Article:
Journalist and author Mignon McLaughlin once said, “A successful marriage requires falling in love many times, always with the same person.”
After dating for over three years, Mary and I finally were able to marry. She completed her nursing degree and I was going into my final year of military service. Our long-distance relationship of me living in southern Virginia and Mary living in Pennsylvania would come to a welcomed end. We would stop saying goodbye for months at a time and end going to pay phones with pockets full of coins…finally.
We were newlyweds feeling as though we were playing house. Everything was new: living together, sleeping together, eating most meals together and hanging out 24/7 together. After an amazing two-week-long honeymoon, we settled into our new apartment in Newport News, Virginia, six hours from any family. It was glorious, fun, exciting, new and in our minds, permanent.
Yes, we were young and we were inexperienced. We had no track record of marriage for ourselves, no experienced sexual lives, no marriage mentors or counselors, but we made it. We prayed. We found an awesome church home that became family. We volunteered in ministry together. We played together and we reached out in love to our neighbors together. We grew in our relationship day by day, paying our bills, attempting to fill our apartment with furniture, communicating about everything and finding agreement in as many areas as possible.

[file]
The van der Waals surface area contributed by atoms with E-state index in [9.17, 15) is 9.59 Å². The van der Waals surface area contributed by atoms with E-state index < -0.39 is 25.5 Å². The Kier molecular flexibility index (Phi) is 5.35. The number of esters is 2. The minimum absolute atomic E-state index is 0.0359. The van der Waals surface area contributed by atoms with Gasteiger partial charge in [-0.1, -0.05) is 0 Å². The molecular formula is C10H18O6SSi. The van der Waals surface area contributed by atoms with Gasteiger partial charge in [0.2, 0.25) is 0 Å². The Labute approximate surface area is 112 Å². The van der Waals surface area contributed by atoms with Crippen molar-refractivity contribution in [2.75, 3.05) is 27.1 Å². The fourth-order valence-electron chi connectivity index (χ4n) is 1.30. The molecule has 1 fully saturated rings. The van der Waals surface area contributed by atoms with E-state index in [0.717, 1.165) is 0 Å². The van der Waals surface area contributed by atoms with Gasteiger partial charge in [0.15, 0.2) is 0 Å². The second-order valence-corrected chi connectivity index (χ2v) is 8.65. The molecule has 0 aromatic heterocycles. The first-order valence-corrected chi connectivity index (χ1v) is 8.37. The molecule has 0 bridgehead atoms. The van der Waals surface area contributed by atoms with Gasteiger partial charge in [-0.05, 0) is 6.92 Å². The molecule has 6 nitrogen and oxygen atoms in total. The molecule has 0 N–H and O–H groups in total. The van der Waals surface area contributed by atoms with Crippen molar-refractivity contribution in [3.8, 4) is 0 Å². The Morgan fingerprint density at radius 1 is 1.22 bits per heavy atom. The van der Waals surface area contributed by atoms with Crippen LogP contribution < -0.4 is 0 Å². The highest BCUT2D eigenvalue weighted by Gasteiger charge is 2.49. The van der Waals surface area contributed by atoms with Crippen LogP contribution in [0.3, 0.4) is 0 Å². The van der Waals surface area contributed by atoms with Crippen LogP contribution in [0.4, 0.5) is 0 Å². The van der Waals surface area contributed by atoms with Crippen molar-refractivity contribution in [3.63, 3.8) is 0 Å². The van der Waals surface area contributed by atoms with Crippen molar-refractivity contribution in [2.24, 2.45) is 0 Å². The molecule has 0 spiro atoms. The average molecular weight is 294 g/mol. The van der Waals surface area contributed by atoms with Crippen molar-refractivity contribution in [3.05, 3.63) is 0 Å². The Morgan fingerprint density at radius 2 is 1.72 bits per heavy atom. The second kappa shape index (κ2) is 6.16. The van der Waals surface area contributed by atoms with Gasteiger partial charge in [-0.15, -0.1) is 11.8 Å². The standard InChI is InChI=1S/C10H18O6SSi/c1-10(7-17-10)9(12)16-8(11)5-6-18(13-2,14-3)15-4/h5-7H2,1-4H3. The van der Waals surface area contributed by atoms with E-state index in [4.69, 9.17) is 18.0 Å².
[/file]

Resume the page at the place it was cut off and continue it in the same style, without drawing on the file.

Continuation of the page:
We rarely had a disagreement because neither of us was disagreeable, rather we were happy, elated really. We were in love. Discovering the one you want to spend the rest of your life with, finding the one that captures your heart, well, it was remarkable.
That was 44 and a half years ago. What has changed and how are we different concerning all of the above? We’re gray haired. (At least I think my wife has gray hair?) We’re slower; more intentional. We’re dealing with arthritis. We’re grandparents. We don’t hear as well. We have annual physicals in which the doctor asks us questions we never thought we’d be asked. But then again, we love doing the same things and have such similar thoughts from long-term agreement and communication. We’re best friends and we accept our differences as marital strengths. We love growing older together, still holding hands, still kissing and still saying “I love you” each and every day.
It’s good, really good and we truly give God thanks for one another. One of the keys to all of this is as quoted above – we just keep falling in love over and over with the same person!